• kk — Kazakh
  • ky — Kirghiz
  • sw — Swahili (macrolanguage)
  • tk — Turkmen
  • uz — Uzbek
  • tt — Tatar
  • bn — Bengali
  • pa — Panjabi
  • gu — Gujarati
  • or — Oriya
  • ta — Tamil
  • te — Telugu
  • kn — Kannada
  • ml — Malayalam
  • as — Assamese
  • mr — Marathi
  • sa — Sanskrit
  • mn — Mongolian
  • bo — Tibetan
  • cy — Welsh
  • km — Central Khmer
  • lo — Lao
  • gl — Galician
  • kok — Konkani (macrolanguage)
  • syr — Syriac
  • si — Sinhala
  • iu — Inuktitut
  • am — Amharic
  • tzm — Central Atlas Tamazight
  • ne — Nepali
  • fy — Western Frisian
  • ps — Pushto
  • fil — Filipino
  • dv — Dhivehi
  • ha — Hausa
  • yo — Yoruba
  • quz — Cusco Quechua
  • nso — Pedi
  • ba — Bashkir
  • lb — Luxembourgish
  • kl — Kalaallisut
  • ig — Igbo
  • ii — Sichuan Yi
  • arn — Mapudungun
  • moh — Mohawk
  • br — Breton
  • ug — Uighur
  • mi — Maori
  • oc — Occitan (post 1500)
  • co — Corsican
  • gsw — Swiss German
  • sah — Yakut
  • qut — Guatemala
  • rw — Kinyarwanda
  • wo — Wolof
  • prs — Dari
  • gd — Scottish Gaelic

The second argument accepts an object with a few properties — localeMatcher , type , minimumIntegerDigits, minimumFractionDigits, maximumFractionDigits, minimumSignificantDigits, and maximumSignificantDigits .

The localeMatcher option specifies the locale matching algorithm to use. The possible values are lookup and best fit . The lookup algorithm search for the locale until it finds the one that fits the character set of the strings that are being compared. best fit finds the locale that is at least but possibly more suited that the lookup algorithm.

The type option let us select the type of plural rule to use. Possible values are cardinal and ordinal . cardinal refer to the quantity of things and is the default value. ordinal refers to ordinal numbers, which are for ordering and ranking items, like 1st, 2nd, and 3rd in English.

minimumIntegerDigits, minimumFractionDigits, and maximumFractionDigits are considered one group of options. minimumIntegerDigits specifies the minimum number of integer digits to use, ranging from 1 to 21, with 1 being the default option. minimumFractionDigits is the minimum number of fraction digits to use, ranging from 0 to 20. The default is 0 for plain number and percent formatting. The default for currency formatting is specified by the ISO 4217 currency code list, and 2 if it’s not specified in the list. maximumFractionDigits is the maximum number of fraction digits to use, with possible values ranging from 0 to 20. The default for plain number is the maximum between minimumFractionDigits and 3. The default for currency formatting is the maximum between minimumFractionDigits and the number of fractional unit digits provided by the ISO 4217 currency code list or 2 if the list doesn’t provide that information. The default for percent formatting is the maximum between minimumFractionDigits and 0.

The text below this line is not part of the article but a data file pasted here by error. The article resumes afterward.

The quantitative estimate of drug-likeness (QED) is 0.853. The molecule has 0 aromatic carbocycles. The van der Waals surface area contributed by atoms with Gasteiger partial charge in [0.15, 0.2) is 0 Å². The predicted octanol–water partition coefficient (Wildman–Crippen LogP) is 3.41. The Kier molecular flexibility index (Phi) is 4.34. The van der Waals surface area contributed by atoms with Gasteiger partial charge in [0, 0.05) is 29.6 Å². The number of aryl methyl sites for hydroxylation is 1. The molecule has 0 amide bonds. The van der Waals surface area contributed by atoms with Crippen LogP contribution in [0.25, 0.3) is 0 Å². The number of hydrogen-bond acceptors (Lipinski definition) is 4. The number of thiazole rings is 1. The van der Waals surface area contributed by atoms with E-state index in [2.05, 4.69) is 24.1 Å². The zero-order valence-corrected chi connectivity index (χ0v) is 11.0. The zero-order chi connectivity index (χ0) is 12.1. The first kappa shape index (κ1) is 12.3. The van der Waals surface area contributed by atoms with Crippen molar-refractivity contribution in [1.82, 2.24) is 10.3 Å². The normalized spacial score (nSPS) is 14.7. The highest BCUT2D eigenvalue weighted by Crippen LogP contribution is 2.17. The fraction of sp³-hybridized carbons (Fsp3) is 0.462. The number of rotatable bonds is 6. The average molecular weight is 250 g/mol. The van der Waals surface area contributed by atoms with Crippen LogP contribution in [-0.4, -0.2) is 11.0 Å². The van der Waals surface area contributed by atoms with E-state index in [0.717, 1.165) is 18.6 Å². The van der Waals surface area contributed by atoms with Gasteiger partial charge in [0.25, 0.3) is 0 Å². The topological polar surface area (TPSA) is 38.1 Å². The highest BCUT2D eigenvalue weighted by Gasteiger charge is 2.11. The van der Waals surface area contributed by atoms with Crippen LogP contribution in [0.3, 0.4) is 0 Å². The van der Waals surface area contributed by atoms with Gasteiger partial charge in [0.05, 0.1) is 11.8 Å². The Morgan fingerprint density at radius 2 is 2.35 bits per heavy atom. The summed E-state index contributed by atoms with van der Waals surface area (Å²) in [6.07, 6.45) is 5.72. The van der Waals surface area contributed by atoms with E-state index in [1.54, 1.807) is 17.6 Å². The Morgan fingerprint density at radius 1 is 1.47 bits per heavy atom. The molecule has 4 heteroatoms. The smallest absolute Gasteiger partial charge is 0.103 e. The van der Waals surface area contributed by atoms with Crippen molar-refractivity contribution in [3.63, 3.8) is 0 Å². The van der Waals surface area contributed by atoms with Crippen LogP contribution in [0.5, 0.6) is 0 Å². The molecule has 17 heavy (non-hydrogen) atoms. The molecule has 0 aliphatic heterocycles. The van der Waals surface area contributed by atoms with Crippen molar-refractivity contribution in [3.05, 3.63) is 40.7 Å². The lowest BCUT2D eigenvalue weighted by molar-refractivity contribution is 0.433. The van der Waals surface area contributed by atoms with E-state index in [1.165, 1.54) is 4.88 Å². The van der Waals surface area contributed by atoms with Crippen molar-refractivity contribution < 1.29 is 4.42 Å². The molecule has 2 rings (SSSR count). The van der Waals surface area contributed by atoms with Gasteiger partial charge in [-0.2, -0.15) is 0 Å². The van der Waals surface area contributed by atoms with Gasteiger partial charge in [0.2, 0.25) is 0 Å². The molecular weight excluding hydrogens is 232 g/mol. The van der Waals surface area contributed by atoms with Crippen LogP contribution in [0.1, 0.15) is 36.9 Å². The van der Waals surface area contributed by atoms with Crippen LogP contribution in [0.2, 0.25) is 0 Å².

minimumSignificantDigits and maximumSignificantDigits are considered as another group of options. If at least one of the options in this group is defined, then the first group is ignored. minimumSignificantDigits is the minimum number of significant digits to use, with possible values ranging from 1 to 21 with the default being 1. maximumSignificantDigits is the maximum number of significant digits to use, with possible values ranging from 1 to 21 with the default being 21.

Methods

The constructed object has a few methods. There are the select and resolvedOptions methods. The select method returns a string with the plural rule and takes a number as an argument. The returned rule is computed according to the values we set in the constructor like the locale, the type of plural rule to get and the number of digit options that are set. The resolvedOptions method returns an object with the options we selected for computing the plural rule with the locale and collation options during the initialization of the object.

For example, we can use the select method to get the plural rule for English as follows:

const rule = new Intl.PluralRules('en', {
  type: 'ordinal'
}).select(1);
console.log(rule);

If the code above is run, we get ‘one’ logged. We can do this for other numbers like in the following code:

const rule0 = new Intl.PluralRules('en', {
  type: 'ordinal'
}).select(0);
console.log(rule0);
// other

const rule2 = new Intl.PluralRules('en', {
  type: 'ordinal'
}).select(2);
console.log(rule2);
// two